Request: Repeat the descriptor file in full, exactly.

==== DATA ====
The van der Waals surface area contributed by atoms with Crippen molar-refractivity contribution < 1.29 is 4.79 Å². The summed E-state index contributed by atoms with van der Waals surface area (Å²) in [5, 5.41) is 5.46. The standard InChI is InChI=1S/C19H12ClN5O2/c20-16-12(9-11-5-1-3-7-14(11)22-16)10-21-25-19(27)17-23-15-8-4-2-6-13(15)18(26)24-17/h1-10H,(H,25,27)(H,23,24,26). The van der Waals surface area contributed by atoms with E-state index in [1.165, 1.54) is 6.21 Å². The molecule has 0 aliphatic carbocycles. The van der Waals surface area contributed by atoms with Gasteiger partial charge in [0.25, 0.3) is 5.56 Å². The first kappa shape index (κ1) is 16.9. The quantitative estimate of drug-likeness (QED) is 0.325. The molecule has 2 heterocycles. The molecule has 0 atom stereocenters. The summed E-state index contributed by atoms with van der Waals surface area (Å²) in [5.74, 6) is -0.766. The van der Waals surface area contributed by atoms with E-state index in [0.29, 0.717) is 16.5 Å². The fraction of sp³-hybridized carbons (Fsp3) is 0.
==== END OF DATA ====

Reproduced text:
The van der Waals surface area contributed by atoms with Crippen molar-refractivity contribution < 1.29 is 4.79 Å². The summed E-state index contributed by atoms with van der Waals surface area (Å²) in [5, 5.41) is 5.46. The standard InChI is InChI=1S/C19H12ClN5O2/c20-16-12(9-11-5-1-3-7-14(11)22-16)10-21-25-19(27)17-23-15-8-4-2-6-13(15)18(26)24-17/h1-10H,(H,25,27)(H,23,24,26). The van der Waals surface area contributed by atoms with E-state index in [1.165, 1.54) is 6.21 Å². The molecule has 0 aliphatic carbocycles. The van der Waals surface area contributed by atoms with Gasteiger partial charge in [0.25, 0.3) is 5.56 Å². The first kappa shape index (κ1) is 16.9. The quantitative estimate of drug-likeness (QED) is 0.325. The molecule has 2 heterocycles. The molecule has 0 atom stereocenters. The summed E-state index contributed by atoms with van der Waals surface area (Å²) in [5.74, 6) is -0.766. The van der Waals surface area contributed by atoms with E-state index in [0.29, 0.717) is 16.5 Å². The fraction of sp³-hybridized carbons (Fsp3) is 0.